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younger Winthrop, the future benefactor of Connec- CHAP. ticut, one of those men in whom the elements of human excellence are mingled in the happiest union, 1635. returned from England with a commission from the proprietaries of that region, to erect a fort at the mouth of the stream; a purpose, which was accomplished. Yet before his arrival in Massachusetts Bay, settlements had been commenced by emigrants from the environs of Boston at Hartford, and Windsor, and Wethersfield; and in the last days of the pleasantest of the autumnal months a company of sixty pilgrims, women and children being of the number, began their march to the west. Never before had the forests of America witnessed such a scene. But the journey was begun too late in the season; the winter was so unusually early and severe, that provisions could not arrive by way of the river; imperfect shelter had been provided; cattle perished in great numbers; and the men suffered such privations, that many of them in the depth of winter abandoned their newly-chosen habitations, and waded through the snows to the sea-board.



O. S.




Yet in the opening of the next year a government 1636. was organized, and civil order established; and the 26. budding of the trees and the springing of the grass were signals for a greater emigration to the Con- May. necticut. Some smaller parties had already made their way to the new Hesperia of puritanism. In June the principal caravan began its march, led by Thomas Hooker, "the light of the Western Churches." There were of the company about one hun


CHAP. dred souls; many of them, persons accustomed to af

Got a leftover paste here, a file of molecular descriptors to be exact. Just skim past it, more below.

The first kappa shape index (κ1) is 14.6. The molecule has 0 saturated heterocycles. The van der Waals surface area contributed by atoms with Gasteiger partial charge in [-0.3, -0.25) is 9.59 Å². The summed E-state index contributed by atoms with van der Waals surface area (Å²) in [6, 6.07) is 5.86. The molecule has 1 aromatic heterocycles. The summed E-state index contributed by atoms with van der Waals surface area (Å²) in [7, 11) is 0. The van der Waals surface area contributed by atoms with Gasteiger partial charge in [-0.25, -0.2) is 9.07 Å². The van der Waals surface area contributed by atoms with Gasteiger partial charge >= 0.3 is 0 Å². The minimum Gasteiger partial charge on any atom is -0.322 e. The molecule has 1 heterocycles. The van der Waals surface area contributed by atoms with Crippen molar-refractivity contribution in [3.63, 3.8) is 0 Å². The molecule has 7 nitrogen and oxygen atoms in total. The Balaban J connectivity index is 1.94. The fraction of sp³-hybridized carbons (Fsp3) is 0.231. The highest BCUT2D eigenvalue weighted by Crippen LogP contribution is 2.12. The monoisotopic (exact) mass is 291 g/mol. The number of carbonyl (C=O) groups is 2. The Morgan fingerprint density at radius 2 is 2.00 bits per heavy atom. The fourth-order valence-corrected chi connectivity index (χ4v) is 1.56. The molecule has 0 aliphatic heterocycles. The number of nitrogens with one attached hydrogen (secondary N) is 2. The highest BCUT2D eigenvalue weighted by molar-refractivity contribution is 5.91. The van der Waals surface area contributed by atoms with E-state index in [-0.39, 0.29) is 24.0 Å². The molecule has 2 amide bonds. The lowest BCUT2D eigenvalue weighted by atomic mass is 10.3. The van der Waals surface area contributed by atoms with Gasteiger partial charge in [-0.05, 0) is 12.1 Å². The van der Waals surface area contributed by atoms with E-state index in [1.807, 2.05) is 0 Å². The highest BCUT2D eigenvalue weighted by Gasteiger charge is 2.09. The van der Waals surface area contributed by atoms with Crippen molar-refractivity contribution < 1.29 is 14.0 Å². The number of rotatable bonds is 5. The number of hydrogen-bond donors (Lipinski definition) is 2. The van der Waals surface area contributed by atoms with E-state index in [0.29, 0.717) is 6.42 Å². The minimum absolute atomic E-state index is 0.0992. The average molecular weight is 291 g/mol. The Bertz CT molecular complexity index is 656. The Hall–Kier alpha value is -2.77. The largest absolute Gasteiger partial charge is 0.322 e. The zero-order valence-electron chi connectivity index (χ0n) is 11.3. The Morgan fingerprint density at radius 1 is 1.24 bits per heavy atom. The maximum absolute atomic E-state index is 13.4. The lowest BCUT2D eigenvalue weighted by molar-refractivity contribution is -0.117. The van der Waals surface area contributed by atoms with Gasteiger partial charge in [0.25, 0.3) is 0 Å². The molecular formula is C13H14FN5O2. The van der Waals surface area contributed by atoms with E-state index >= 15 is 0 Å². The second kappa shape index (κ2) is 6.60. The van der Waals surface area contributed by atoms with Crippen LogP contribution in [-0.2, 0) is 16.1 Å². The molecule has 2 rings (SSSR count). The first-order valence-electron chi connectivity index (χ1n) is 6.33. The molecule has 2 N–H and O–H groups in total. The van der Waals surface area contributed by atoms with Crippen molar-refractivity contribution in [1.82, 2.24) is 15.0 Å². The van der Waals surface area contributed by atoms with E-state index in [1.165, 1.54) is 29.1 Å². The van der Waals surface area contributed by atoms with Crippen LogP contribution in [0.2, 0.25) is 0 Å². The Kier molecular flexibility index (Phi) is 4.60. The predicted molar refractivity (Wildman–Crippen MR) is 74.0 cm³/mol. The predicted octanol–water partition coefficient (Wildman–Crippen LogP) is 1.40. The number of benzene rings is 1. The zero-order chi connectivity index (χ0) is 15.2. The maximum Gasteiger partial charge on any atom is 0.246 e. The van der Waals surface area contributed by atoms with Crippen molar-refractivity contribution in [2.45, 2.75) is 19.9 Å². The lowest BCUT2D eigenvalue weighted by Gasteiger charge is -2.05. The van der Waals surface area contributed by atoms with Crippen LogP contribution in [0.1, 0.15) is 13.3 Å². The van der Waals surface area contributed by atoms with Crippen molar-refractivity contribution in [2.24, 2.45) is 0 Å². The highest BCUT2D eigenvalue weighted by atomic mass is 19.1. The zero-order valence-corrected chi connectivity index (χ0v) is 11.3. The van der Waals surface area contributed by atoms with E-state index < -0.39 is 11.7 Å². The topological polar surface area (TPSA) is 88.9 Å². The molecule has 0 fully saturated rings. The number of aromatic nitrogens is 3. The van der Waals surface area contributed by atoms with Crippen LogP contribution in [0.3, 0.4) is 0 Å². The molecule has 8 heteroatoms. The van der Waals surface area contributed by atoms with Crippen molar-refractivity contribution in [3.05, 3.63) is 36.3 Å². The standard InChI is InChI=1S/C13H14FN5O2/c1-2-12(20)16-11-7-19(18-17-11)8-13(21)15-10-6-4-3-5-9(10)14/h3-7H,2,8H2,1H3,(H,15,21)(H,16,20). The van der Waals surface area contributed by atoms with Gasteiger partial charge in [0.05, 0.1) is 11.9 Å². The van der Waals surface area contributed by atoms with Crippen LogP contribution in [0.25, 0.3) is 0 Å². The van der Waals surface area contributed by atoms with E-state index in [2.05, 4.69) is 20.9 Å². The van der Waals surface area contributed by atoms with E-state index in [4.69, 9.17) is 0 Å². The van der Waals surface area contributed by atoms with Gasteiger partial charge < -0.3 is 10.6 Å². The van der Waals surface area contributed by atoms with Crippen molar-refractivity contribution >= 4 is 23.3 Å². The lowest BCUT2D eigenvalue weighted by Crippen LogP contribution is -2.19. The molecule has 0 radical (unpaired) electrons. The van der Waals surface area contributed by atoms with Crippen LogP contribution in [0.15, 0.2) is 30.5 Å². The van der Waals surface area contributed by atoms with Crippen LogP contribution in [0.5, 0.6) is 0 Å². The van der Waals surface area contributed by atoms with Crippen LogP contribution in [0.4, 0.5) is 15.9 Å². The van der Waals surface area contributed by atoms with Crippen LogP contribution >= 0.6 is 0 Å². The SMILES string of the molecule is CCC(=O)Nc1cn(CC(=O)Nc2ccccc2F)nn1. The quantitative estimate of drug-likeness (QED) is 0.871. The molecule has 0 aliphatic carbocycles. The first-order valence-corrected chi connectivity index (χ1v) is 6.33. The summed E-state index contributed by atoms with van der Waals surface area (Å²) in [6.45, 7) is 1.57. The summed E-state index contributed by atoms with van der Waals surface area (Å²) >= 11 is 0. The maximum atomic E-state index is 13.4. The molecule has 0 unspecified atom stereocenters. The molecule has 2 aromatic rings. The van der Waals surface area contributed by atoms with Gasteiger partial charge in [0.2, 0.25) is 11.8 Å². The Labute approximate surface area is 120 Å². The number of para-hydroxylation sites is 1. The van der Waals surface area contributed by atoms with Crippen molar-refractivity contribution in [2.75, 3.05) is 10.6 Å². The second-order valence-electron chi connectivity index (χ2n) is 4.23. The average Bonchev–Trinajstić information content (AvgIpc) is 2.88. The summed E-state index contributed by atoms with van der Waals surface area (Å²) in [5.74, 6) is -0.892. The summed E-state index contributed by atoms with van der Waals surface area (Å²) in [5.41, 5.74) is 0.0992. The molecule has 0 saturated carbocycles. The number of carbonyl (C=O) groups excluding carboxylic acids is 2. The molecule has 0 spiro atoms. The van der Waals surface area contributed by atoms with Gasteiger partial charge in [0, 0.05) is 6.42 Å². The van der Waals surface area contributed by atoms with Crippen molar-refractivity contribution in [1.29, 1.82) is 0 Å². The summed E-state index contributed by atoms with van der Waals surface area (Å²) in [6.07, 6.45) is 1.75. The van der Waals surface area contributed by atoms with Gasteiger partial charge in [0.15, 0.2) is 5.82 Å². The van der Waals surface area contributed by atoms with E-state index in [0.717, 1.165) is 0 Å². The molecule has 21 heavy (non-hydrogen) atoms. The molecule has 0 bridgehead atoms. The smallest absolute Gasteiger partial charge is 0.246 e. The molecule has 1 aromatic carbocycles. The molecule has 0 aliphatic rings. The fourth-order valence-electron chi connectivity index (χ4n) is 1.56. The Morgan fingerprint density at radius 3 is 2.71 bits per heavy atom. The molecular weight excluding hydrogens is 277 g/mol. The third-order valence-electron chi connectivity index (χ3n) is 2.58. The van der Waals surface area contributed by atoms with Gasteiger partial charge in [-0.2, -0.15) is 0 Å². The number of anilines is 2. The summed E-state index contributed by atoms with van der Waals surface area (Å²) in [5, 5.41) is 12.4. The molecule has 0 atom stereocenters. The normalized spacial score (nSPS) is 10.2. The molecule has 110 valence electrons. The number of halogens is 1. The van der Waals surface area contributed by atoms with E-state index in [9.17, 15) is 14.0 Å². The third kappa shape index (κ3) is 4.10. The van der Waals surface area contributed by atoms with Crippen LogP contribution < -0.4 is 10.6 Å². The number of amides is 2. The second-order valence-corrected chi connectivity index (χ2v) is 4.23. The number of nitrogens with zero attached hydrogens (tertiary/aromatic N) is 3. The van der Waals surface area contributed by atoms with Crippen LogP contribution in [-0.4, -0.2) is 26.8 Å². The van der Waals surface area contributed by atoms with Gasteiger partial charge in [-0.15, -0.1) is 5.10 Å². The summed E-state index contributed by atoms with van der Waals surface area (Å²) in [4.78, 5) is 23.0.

fluence and the ease of European life. They drove 1636. before them numerous herds of cattle; and thus they

traversed on foot the pathless forests of Massachusetts; advancing hardly ten miles a day through the tangled woods, across the swamps and numerous streams, and over the highlands that separated the several intervening vallies; subsisting, as they slowly wandered along, on the milk of the kine, which

browsed on the fresh leaves and early shoots; having June. no guide through the nearly untrodden wilderness,

but the compass, and no pillow for their nightly rest but heaps of stones. What hardships did they endure in crossing the hills of Worcester county ? What dangers in following the windings of the Chickapee, and fording with their cattle its rapid current ? How did the hills echo with the unwonted lowing of the herds! How were the forests enlivened by the loud and fervent piety of Hooker!! Never again was there such a pilgrimage from the seaside “to the delightful banks” of the Connecticut. The emigrants had been gathered from among the most valued citizens, the earliest settlers and the oldest churches of the Bay. John Haynes had for one year been the governor of Massachusetts; and Hooker had no rival in public estimation but Cotton, whom he surpassed in force of character, in boldness of spirit, and in honorable clemency. Historians, investigating the causes of events, have endeavored to find the motives of this settlement in the jealous

1 Hooker was “a Son of Thunder.” See Morton, p. 239, and 240.



ambition of the minister of Hartford. Such inge- CHAP. nuity is gratuitous. The Connecticut was at that time supposed to be the best channel for a great internal traffic in furs; and its meadows, already proverbial for the richness of their soil, had acquired the same celebrity as in a later day the banks of the Genesee, or the bottom lands of the Miami.